Wednesday, 21 March 2007

Pathfinder (2007)

There can only be ONE caption for this image!

There are bad movies, mediocre movies, and B-grade movies - you might think they're all alike, but a B-grade movie is a movie as entertaining as it is bad, while a mediocre movie fails even to entertain and generally fails to create any strong reaction in you, and a bad movie actually inspires you to swear you hadn't watched it. Most people think B-grade movies are just bad movies, but they're dead wrong - it takes special effort and art to create a B-grade movie. One could aim to make a B-grade movie (say, Equilibrium) but more often than not, one ends up with either a mediocre (Ultraviolet) or a bad movie (Texas Chainsaw Massacre: The Beginning). And in this age, you just can't find many B-grade movies

Until now, that is. Pathfinder may be the best Hollywood can offer for a B-grade movie this decade, but I'm not complaining. The story's about an orphaned Viking (or Norse, for the politically correct) boy marooned in North America, raised by American Indians, rising up to defend his adopted tribe from the savage Viking raid a decade or so later. It's a little like Apocalypto, with a gentle native using his knowledge of the local scenery to launch hit and run guerilla attacks against savage and evil invaders who are hunting him at the same time. Of course, he miraculously remembers how to wield a sword in battle and even ride a horse (horses aren't native to North America, incidentally) even though he hasn't seen one or practised with both since he was a wee lad... but then again, you probably won't be bothered by this little detail - after all, this is a movie where Vikings land in North America to plunder Amerindian tribes they never really met in actual history. What matters is whether the Viking orphan's guerilla campaign against the invaders is as clever and violent as we expect, and whether it evokes a sense of fun in the audience.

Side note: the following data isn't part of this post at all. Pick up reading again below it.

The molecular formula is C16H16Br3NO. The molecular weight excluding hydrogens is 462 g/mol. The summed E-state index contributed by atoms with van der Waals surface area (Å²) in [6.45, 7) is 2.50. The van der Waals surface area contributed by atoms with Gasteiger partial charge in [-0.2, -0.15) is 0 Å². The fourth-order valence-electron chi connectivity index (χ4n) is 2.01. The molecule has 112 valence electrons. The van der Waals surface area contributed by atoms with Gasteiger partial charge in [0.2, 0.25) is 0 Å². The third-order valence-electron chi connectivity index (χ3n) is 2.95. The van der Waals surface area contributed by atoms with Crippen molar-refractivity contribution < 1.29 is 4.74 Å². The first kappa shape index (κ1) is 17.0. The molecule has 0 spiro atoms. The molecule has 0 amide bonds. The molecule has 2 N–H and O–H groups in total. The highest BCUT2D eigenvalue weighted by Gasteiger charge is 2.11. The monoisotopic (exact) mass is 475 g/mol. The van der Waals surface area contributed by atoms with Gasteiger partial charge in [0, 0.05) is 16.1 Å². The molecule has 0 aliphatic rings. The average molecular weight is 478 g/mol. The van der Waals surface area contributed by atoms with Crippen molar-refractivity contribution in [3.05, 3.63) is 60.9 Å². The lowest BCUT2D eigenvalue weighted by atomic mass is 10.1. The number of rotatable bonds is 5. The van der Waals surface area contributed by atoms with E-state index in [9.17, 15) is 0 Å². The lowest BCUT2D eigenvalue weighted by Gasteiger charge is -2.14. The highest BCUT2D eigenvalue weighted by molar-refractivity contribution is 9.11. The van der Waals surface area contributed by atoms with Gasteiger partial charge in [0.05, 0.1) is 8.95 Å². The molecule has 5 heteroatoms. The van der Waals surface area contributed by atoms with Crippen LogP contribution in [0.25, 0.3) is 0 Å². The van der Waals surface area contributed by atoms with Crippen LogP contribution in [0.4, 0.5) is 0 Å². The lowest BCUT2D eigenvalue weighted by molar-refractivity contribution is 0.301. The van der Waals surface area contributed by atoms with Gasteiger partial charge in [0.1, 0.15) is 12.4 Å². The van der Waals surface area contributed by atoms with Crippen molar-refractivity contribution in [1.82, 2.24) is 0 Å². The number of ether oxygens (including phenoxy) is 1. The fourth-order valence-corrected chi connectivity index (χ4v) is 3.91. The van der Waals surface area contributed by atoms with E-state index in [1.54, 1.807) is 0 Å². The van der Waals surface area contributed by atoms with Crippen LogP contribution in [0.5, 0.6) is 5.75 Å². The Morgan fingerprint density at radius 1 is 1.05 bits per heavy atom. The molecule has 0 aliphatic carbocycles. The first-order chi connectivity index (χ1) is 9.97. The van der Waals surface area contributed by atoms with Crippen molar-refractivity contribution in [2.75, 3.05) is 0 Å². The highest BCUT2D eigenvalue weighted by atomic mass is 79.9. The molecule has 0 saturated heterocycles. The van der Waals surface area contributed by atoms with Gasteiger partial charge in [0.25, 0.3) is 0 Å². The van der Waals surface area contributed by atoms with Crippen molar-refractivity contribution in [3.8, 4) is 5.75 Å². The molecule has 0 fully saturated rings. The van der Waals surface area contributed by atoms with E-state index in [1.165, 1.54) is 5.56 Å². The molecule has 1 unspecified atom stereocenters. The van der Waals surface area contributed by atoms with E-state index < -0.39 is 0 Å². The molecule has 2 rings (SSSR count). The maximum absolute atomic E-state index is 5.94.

It's clear that Pathfinder is not as stylistically gory as say 300 or any modern war movie with severed body parts flying across a CGI-blood splattered screen; its violence is far less cartoonish, probably achieved with prosthetics and props instead of blue or green screens and computers. The violence is strictly from the best of violent B-grade movies, the type that makes you flinch even though there isn't that much blood and not too much explicit imagery, save for the totally wicked and never-done-before scene where a severed EYE flies across the screen. The war and guerilla fighting sequences won't get crowds cheering and clapping - this isn't some CGI roman bread and circus act, but a well-executed B-grade stalk and kill operation that brings to mind Rambo in the jungles.

Perhaps the strongest B-grade element of this movie is the hero himself, a warrior savant caught in an identity conflict, the orphan is one of the long list of roles that Christopher Lambert, one of the trinity of the B-movie gods (aside from Steven Seagal and Jean-Claude Van Damme) is famous for: witness the genius-level mastery of the sword and the cultural confusion in Tarzan, Duncan McCleod, and Beowulf! While Karl Urban (Eomer from LOTR) lacks Lambert's charisma and intensity, the fact that you can see Lambert superimposed on Urban's face throughout the entire movie (if you squint hard enough) is certification of its B-movie status. The Vikings aren't just big loud scary shouty men with horns on their helmets; they all look like Brian Blessed in his Richard IV role from Blackadder! How can you not feel the B-movie power of Pathfinder? And here's a bonus: look out for the proto-bobsledding scene in the movie, and tell me it doesn't look like the classic James Bond mountain snow chases!

Seriously, even if Pathfinder doesn't star Christopher Lambert or Brian Blessed (but hey, it has The Kurgan from Highlander!), it is probably the best B-movie that Hollywood has made in this past 10 years. One only hopes that this movie sparks off a real B-movie revival, bringing back my heroes Lambert, Seagal and Van Damme back to the big screen!

First published at incinemas on 22 March 2007

No comments: